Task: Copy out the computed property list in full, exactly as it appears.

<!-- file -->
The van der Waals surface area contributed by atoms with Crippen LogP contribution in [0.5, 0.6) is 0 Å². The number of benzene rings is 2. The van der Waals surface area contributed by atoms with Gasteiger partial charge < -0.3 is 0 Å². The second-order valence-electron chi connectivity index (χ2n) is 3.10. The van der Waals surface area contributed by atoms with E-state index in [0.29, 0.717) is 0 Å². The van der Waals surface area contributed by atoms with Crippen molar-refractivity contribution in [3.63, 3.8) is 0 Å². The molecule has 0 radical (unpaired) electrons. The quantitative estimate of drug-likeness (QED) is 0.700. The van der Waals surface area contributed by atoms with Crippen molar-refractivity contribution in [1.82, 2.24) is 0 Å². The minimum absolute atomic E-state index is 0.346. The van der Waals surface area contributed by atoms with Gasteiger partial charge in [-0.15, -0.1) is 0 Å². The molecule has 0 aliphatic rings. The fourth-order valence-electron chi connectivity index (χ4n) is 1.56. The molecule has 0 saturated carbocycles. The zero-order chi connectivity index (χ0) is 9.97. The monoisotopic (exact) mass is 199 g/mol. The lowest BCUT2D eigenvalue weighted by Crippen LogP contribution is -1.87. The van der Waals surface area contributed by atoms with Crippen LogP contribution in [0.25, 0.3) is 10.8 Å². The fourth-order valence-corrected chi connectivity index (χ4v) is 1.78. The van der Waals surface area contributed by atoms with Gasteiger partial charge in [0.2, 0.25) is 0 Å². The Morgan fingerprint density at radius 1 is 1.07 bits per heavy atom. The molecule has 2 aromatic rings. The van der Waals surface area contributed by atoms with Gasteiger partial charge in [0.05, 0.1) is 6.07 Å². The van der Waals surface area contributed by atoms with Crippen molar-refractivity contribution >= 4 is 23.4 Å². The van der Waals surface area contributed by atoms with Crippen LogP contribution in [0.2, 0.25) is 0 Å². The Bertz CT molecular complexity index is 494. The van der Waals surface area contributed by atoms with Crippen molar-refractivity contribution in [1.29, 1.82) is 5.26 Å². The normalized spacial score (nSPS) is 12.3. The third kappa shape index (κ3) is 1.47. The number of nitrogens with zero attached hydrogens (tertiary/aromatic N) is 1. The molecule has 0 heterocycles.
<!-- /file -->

The van der Waals surface area contributed by atoms with Crippen LogP contribution in [0.5, 0.6) is 0 Å². The number of benzene rings is 2. The van der Waals surface area contributed by atoms with Gasteiger partial charge < -0.3 is 0 Å². The second-order valence-electron chi connectivity index (χ2n) is 3.10. The van der Waals surface area contributed by atoms with E-state index in [0.29, 0.717) is 0 Å². The van der Waals surface area contributed by atoms with Crippen molar-refractivity contribution in [3.63, 3.8) is 0 Å². The molecule has 0 radical (unpaired) electrons. The quantitative estimate of drug-likeness (QED) is 0.700. The van der Waals surface area contributed by atoms with Crippen molar-refractivity contribution in [1.82, 2.24) is 0 Å². The minimum absolute atomic E-state index is 0.346. The van der Waals surface area contributed by atoms with Gasteiger partial charge in [-0.15, -0.1) is 0 Å². The molecule has 0 aliphatic rings. The fourth-order valence-electron chi connectivity index (χ4n) is 1.56. The molecule has 0 saturated carbocycles. The zero-order chi connectivity index (χ0) is 9.97. The monoisotopic (exact) mass is 199 g/mol. The lowest BCUT2D eigenvalue weighted by Crippen LogP contribution is -1.87. The van der Waals surface area contributed by atoms with Crippen LogP contribution in [0.25, 0.3) is 10.8 Å². The fourth-order valence-corrected chi connectivity index (χ4v) is 1.78. The van der Waals surface area contributed by atoms with Gasteiger partial charge in [0.2, 0.25) is 0 Å². The Morgan fingerprint density at radius 1 is 1.07 bits per heavy atom. The molecule has 2 aromatic rings. The van der Waals surface area contributed by atoms with Gasteiger partial charge in [0.05, 0.1) is 6.07 Å². The van der Waals surface area contributed by atoms with Crippen molar-refractivity contribution >= 4 is 23.4 Å². The van der Waals surface area contributed by atoms with Crippen LogP contribution in [0.2, 0.25) is 0 Å². The Bertz CT molecular complexity index is 494. The van der Waals surface area contributed by atoms with Crippen molar-refractivity contribution in [1.29, 1.82) is 5.26 Å². The normalized spacial score (nSPS) is 12.3. The third kappa shape index (κ3) is 1.47. The number of nitrogens with zero attached hydrogens (tertiary/aromatic N) is 1. The molecule has 0 heterocycles.